Greens senator Richard Di Natale has urged the federal government to reveal what progress it has made with Indonesian authorities over the killing in June of separatist leader Mako Tabuni.
The leader of the West Papua National Committee was reportedly gunned down by Detachment 88, an Indonesian counter-terrorism unit trained by Australian forces.
At the time Foreign Minister Bob Carr voiced his concerns and said he would seek a full explanation from Indonesia.
But the government had since gone quiet, Senator Di Natale said.
"The question is what have they actually done to progress a call for an inquiry and what representation has been made," he told AAP.
"The Australian government's got a responsibility to bring this to the attention of the Indonesian government and not sweep it under the carpet."
Senator Di Natale said senior Australian government ministers were at odds over Papua.
While Senator Carr had acknowledged human rights issues in the Indonesian province, Defence Minister Stephen Smith last week said he had no such concerns.
He said as much while announcing a new deal to sell military hardware to Indonesia.
"You can't claim that you have no concerns when the situation has been laid bare and your own foreign minister makes comments that completely contradict it," Senator Di Natale said.
"There's been a litany of death, torture and political imprisonment."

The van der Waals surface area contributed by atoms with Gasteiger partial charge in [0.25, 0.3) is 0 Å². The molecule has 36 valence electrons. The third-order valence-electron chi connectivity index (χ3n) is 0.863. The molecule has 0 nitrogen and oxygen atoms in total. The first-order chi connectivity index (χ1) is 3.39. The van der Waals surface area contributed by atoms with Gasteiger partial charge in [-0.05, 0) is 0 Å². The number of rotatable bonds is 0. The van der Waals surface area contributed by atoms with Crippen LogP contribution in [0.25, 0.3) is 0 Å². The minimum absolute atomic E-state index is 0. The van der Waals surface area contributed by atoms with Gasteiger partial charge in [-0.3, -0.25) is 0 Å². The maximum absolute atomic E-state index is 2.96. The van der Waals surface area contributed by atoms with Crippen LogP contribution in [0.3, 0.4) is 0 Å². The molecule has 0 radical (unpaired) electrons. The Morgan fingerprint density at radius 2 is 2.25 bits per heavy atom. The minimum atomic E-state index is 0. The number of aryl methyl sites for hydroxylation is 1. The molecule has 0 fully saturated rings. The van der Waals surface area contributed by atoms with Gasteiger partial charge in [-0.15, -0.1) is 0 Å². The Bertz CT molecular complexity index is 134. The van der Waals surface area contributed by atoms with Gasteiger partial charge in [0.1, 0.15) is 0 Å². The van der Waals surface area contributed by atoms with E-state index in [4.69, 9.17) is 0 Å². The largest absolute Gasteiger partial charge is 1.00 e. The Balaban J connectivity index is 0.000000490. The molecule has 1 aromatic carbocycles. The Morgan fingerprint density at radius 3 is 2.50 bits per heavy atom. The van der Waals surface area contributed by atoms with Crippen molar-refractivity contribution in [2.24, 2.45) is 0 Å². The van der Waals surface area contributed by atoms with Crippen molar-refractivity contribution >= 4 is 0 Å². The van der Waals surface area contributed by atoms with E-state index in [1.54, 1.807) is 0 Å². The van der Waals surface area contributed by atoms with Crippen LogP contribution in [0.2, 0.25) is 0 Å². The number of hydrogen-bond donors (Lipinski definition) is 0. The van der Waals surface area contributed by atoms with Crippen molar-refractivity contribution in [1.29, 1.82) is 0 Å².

He noted the case of independence fighter Filep Karma, who is serving a 15-year sentence for taking part in a flag-raising ceremony in 2004.
Senator Di Natale was joined by Democratic Labor Party senator John Madigan and about 20 others on Tuesday at a free West Papua rally outside Parliament House.
The pair have vowed not to back off, despite Senator Madigan's condolence motion for refugee advocate Vikki Riley being voted down last week.
Riley, who championed self-determination for Papua, died in Darwin earlier this month after being knocked off her bicycle on her way to visit detainees.
The government and the coalition said they wouldn't support the motion because Ms Riley's involvement in Papua was out of line with their respective party policies.
Senators Madigan and Di Natale said they would move a second, lengthier condolence motion in the next sitting week.


4) Sour times with a big neighbour

THE sooner the federal government produces the Asian Century paper the better. On the eve of its release, Australia's relations with Indonesia are souring, and all because of our actions. The relationship needs urgent attention.